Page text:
From the Spanish Fortress to the Basilica of Santa Maria di Collemaggio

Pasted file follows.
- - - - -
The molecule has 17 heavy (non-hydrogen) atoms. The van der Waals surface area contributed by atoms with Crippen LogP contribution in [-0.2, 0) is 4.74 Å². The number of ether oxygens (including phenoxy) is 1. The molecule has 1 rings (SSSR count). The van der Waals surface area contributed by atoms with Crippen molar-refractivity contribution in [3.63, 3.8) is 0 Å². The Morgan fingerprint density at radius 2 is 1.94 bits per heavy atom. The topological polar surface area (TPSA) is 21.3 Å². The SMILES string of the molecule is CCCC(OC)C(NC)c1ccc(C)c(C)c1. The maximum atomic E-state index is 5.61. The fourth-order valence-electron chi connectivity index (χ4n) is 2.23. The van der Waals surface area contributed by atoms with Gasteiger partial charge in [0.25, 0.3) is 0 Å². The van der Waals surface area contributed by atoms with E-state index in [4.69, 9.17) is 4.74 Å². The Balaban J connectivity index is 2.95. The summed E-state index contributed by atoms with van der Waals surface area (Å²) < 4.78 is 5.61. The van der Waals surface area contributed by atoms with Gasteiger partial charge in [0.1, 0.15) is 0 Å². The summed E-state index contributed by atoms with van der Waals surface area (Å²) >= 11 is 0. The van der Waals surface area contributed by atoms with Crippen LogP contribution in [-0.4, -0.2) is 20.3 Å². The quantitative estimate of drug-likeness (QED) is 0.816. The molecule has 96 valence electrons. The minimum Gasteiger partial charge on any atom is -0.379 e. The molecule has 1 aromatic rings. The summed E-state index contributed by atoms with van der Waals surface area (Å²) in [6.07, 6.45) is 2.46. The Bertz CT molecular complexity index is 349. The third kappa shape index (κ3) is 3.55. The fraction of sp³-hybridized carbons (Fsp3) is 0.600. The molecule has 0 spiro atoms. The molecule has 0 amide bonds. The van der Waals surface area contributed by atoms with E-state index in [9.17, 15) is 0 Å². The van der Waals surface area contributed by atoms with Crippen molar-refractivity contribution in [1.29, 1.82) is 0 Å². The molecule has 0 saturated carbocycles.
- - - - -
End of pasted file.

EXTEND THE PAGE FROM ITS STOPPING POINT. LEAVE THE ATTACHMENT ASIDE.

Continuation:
In 1529, the city lost its autonomy and the territory that over the centuries had allowed it to be a free town within the Kingdom of Naples. The enfeoffment of the surround fortified villages transferred to the Spanish represented a decisive event for the future destiny of L’Aquila. The inhabitants attempted to rebel so to repress the uprisings Spanish viceroy don Pedro of Toledo commissioned the building of an imposing fortress designed by Piero Luigi Scrivà, an engineer from Valencia, which for the people of L’Aquila became the tangible sign of their defeat. Today, we can still appreciate the magnificent fortress, immersed in a vast park. It housed the National Museum of Abruzzo. The castle is a square structure with four stronghold bastions at its corners, surrounded by a moat, it deserves an in-depth visit both for its architectural elements and for the works of art from various historical periods. It is also home to a splendid example of a skeleton of a mammoth, the Elephas Meriodionalis, found in the territory of the current town of Scoppito, few kilometres from L’Aquila. From the park we reach via Castello, then turning onto via and arco delle Terziarie we reach Piazza del Teatro. On the right of the alley, we appreciate ancient residences with their 15th-century windows. The Teatro Comunale boasts a monumental 19th-century façade with some Classical and Renaissance elements also found in the Palazzo del Convitto. The old San Salvatore Hospital that overlooks the square was built in the mid-1400s thanks to San Giovanni from Capestrano e to the takings deriving from the suppression of several medieval hospitals. It was restored in the 18th century and in the early 19th century when two windows were added. It is set around a charming porticoed courtyard The area is dominated by the majestic Basilica dedicated to St Bernardino da Siena where his remains are kept as the Saint died in L’Aquila in 1444. The Basilica of San Bernardino is one of the most precious monuments in the city. Characterized by the majestic dome built in the second half of 1400s, its building was commissioned by San Giovanni from Capestrano and became symbol of the power and prestige of the city’s oligarchy. As he felt death approaching, Friar Berardino da Siena wanted to reach L’Aquila where he died on 20 May 1444. After few years he was declared Saint and his remains were moved to the basilica that bears his name. The façade was built by Cola dell’Amatrice, it is composed of three orders, one over the other. It is decorated with statues and other sculptures in high relief like the Madonna with Child and the Saints by Silvestro from L’Aquila. The church was heavily damaged by the 1703 earthquake. However, by 1730 the new church had already been rebuilt featuring its stunning interior, the monumental organ on the entrance choir. The grand Latin-cross interior has a nave and two aisles with an elaborate wooden ceiling (built by Bernardo Mosca da Pescocostanzo), and large side chapels rich in works of art, such as the altarpiece by Andrea della Robbia, the mausoleum of St. Bernardino by Silvestro from L’Aquila. Then, we head towards the stunning staircase in via Fortebraccio . The street retraces the path from an older entrance point, today replace by Porta di Bazzano gate, to the city centre, probably one of the oldest routes to cross the hill on which L’Aquila stands. An imposing buiding overlooks Piazza Bariscianello. A 16th-century palazzo featuring a plain portal a 16th-century porticoed courtyard. During the walk we can appreciate Palazzo Romanelli and its inner courtyard characterized by Renaissance elements and 15th-century arcades. Besides there is the magnificent Palazzo Alfieri. The stunning courtyard recalls a cloister with gothic and round arches over columns decorated by Corinthian capitals. At the end of the street, on the right, overlooking Piazzetta di Bazzano, we appreciate one of the oldest medieval buildings in the city. Taking Costa Picenze and then via Tione, we turn onto via dei Giardini, we walk few meters to reach via Rendina and the Villa Comunale park dominated by Palazzo dell’Esposizione. Built in 1888, it has a neoclassical porticoed exedra and today it houses the regional council. Strolling across the park and along viale Collemaggio we reach the striking basilica that we can admire from afar thanks to the stunning colours of the façade. The basilica of S. Maria di Collemaggio rises on a hill in a strategic position to control the surrounding area. The church is strictly linked to Celestine V who, in 1294, donated to the city the Bull that granted plenary indulgence to all those who, confessed and repented, would visit the basilica between the evening of 28 and 29 August. The festivity has been reviving every year with religious rituals and cultural festivals. The basilica has undergone several restorations over the centuries. In particular, during the 1969-1972 restoration works, the Baroque 17th- and 18th-century decorations were removed at the behest of architect Moretti. The interior shows a long nave, with two aisles and one transept. The stunning Gothic arches and the grandiosity of the inner 96metre-long space, of particular interest is the rich floor characterized by artistically arranged red and white stones rich in symbolic meanings. The church’s interior is decorated by exquisite works of art and, in the right aisle next to the door, there is a 16th-century mausoleum by Girolamo da Vicenza which contains the remains of Pope Celestine V. The façade of the basilica is an example of Abruzzo medieval architecture. It has a striking quadrangular façade, horizontal at the top, featuring red-and-white stone patterns reflecting the light. It houses portals and rose windows. The central doorway is rounded, the canopied niches were once enriched with statutes and figures of saints. The two lateral doorways, built in the 1200s, have two columns on each side. The three Gothic rose windows are particularly intricate. On the right-hand side of the façade, there is an imposing octagonal, what is left of an original bell tower demolished in 1880. On the left-hand side there is the Holy Door that is opened on occasion of the Celestinian Forgiveness rite. It is a stunning portal built in the 1300s characterized by refined decorations and a lunette fresco of Mary and Jesus between St. Celestine and St. John the Baptist. The adjoining Covent of The Celestines was built in the 1200s and restored several times following the numerous earthquakes that devastated the city. It houses a cloister with its ancient well, and a refectory which displays the splendid 16th-century fresco of the Crucifixion and Saints by Saturnino Gatti.